Google is very confident that their web browser, Chrome, cannot be hacked and is willing to shell out $20,000 cash as well as a Chrome CR-48 notebook to the first person who can prove they can crack their system. The competition is held as part of the fifth annual Pwn2Own hacking competition which will be held next month on March 9 at the CanSacWest security conference in Vancouver, Canada.
Cracking the Chrome browser will be very difficult because it uses a security mechanism called a “sandbox.” This security feature basically isolates system processes and provides a segregated tightly-controlled set of resources for guest programs or scripts to run on so that they are unable to impact the core browser. This makes the ability to inspect the host system either not allowed or heavily restricted. This means that to crack Chrome, you must crack the sandbox first and exploit the code it itself executed.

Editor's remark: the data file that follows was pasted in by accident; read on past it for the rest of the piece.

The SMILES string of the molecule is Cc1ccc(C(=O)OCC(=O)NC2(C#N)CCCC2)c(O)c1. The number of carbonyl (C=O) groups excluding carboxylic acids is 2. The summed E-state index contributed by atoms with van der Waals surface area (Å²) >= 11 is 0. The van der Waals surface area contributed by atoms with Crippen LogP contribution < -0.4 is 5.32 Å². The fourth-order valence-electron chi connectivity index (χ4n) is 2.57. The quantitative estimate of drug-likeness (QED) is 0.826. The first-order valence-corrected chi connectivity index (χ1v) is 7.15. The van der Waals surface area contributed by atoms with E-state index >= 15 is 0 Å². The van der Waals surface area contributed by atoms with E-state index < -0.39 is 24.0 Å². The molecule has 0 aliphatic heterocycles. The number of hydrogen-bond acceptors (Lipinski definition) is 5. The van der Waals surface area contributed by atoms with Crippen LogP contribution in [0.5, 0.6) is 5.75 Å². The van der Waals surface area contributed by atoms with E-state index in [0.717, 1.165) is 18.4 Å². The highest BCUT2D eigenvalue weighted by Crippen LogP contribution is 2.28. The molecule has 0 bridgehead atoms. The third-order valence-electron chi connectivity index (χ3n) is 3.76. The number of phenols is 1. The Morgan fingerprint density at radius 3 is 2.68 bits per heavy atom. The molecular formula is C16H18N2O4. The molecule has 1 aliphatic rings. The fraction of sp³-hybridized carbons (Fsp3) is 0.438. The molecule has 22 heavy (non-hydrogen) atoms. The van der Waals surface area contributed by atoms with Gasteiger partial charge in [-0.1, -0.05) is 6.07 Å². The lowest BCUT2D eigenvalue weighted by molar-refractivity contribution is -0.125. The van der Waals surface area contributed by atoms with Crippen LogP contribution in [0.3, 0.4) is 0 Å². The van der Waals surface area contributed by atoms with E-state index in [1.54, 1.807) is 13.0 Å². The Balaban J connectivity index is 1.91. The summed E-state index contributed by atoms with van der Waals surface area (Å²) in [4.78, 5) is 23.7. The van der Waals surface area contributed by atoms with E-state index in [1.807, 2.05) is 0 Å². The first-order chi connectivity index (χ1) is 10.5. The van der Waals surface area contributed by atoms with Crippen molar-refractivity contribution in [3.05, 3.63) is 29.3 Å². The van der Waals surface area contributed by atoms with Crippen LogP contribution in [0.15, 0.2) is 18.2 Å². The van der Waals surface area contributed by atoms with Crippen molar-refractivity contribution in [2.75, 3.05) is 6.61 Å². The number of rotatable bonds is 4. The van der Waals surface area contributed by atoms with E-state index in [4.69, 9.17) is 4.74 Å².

The $20,000 reward that Google is offering at the annual Pwn2Own contest is the largest ever offered. Perhaps this show of audacity is due to the fact that their web browser, Chrome, has remained unscathed in the past 2 years, which, unlike Safari, Internet Explorer, and Firefox who have had their fair share of attacks at the Pwn2Own contest. Maybe this year, the $20,000 pot is sufficient enough into motivating hackers to crack Chrome’s protective shell.
Along with Google Chrome at the Pwn2Own are Microsoft’s Internet Explorer, Apple’s Safari Browser, and Mozilla’s Firefox with which contenders can also try to hack. The latter three have offered $15,000 dollars on whoever can first successfully hack their web browsers.
Registration for the contest is up until February 15, 2011 only. For more information and instructions regarding this contest, kindly visit the Tipping Point website.
What do you think?